interconnected lines, introducing some of his most potent motifs - silhouettes and outlines of buildings, people, and boats. Boat, in particular, were a recurring motif for Zao. Blended into the glistening blue waters, he carefully juxtaposes them at the bottom part of the painting; not only clear distinguishing between land and water, but also recalling his first journey to France. It was in 1948 when Zao and his then wife Xie Jinglan boarded the Andre Lebon to Marseille, hence boats served as a symbol of hope for a new life in a foreign land that awaits them. Carefully composed, Zao once described his works from the early 1950s – “I painted a lot of scenery, buildings and aspects of nature with human and animal depicted in them. But they are not the subject of my work; they are particles that built up the whole universe, these particles and the universe are all in one.” The present work depicts a universe inspired by Zao’s chance encounter with Paul Klee in 1951 during an exhibition in Switzerland. Inspired by Klee’s work, Zao revolutionized his adaption of space, his understanding of semiotics and the use of bold colours. He eventually gravitated towards forging an artistic vocabulary between the East and West. This subsequently allowed him to move away from his early 1940s style and paved way for what is known as the Paul Klee period (1951- 1954). This is evident in the artist’s application of sinuous, fragmented lines and his calligraphic motifs which articulates a language that he had developed, also seen as an attempt to try to break free from traditional art to finding his own aesthetics of Modern Abstraction. Zao’s artistic vocabulary was inscribed on the canvas by removing paint with the brush’s wooden handle to form lines, layering and scraping coats of paint to showcase the beauty of the textured medium. With a closer look, his lines convey the impression of flowing water, with its elegant soft lines reflecting the curviness of the moon and the hull of the boats. Line and plane, form and void collide with colours to elevate the work to an extra depth and richness onto the two-dimensional surface. Zao aims to construct a web of non-closed lines that pierces the veils of space and time, henceforth creating his own universe.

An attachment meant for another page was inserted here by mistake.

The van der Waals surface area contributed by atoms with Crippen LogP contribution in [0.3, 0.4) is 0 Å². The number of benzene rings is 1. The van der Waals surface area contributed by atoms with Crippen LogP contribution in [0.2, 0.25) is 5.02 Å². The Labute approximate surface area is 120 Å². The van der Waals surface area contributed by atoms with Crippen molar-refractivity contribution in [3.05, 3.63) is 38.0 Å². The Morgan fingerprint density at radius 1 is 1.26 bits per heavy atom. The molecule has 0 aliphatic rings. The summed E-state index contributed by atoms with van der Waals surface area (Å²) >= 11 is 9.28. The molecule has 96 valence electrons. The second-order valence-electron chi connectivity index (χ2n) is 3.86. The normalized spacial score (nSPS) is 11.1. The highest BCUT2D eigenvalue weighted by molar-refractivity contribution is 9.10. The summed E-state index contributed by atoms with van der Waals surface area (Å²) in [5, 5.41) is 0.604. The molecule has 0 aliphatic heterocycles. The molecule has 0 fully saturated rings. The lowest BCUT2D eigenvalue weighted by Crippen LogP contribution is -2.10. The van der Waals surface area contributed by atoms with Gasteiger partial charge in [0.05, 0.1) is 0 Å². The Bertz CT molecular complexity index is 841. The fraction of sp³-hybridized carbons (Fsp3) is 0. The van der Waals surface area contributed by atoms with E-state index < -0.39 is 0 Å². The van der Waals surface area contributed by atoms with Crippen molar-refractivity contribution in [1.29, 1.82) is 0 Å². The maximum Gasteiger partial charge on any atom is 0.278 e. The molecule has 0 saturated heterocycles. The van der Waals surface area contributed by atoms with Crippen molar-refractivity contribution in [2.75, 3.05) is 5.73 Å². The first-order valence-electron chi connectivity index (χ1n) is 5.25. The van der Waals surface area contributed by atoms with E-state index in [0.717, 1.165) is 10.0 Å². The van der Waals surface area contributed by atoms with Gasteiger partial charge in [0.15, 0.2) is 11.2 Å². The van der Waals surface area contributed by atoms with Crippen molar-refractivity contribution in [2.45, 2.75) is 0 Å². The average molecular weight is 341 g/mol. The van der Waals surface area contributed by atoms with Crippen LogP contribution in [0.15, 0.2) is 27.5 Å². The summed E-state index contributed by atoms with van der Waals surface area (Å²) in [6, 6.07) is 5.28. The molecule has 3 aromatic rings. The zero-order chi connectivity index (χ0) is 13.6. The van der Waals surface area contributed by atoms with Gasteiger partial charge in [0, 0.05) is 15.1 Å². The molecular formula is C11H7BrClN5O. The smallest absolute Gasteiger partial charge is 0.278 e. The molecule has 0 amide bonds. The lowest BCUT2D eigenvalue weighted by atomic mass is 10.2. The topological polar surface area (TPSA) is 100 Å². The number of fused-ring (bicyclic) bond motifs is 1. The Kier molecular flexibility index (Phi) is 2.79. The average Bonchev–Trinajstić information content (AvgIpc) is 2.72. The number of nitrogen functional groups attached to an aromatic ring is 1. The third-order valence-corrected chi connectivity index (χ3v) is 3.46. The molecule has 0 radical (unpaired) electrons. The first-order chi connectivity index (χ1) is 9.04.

In Petite Ville Hollandaise (Dutch Town) , one might associate the luminous blue tones with Dutch paintings from the Golden Age in the 17th century. During this period, artists notably favoured the use of ultramarine blue, an expensive paint pigment derived from lapis lazuli. It was considered so precious that painters usually applied it economically as a glaze over an opaque underpainting. Vermeer would incorporate natural ultramarine into his paintings to enhance the importance of a sitter or object, thence creating a level of depth and complexity seen similarly in the present lot. Here, Zao chose to blend an earthy tone with the dominating ultramarine hue as his principal palette, depicting a stark contrast between sky, land and the sea. Blue tones were highly regarded by Zao as written in his aesthetic theories. His admiration for the colour not only derived from his student days in Hangzhou, when he would spend time around West Lake observing its reflection, but he also believed in the potential of the colour in terms of its flexibility for expression. Though the subject of water is seen in many of his works from the same period, the two-tone structure of blue and earthy gold in the present work is rarely seen among his early oeuvre.

Petite Ville Hollandaise (Dutch Town) is a beautiful masterpiece emblematic of Zao Wou-Ki’s travel series and an iconic work from his Klee period. Under Zao’s brushstrokes, the dynamic and lively Dutch town comes to life.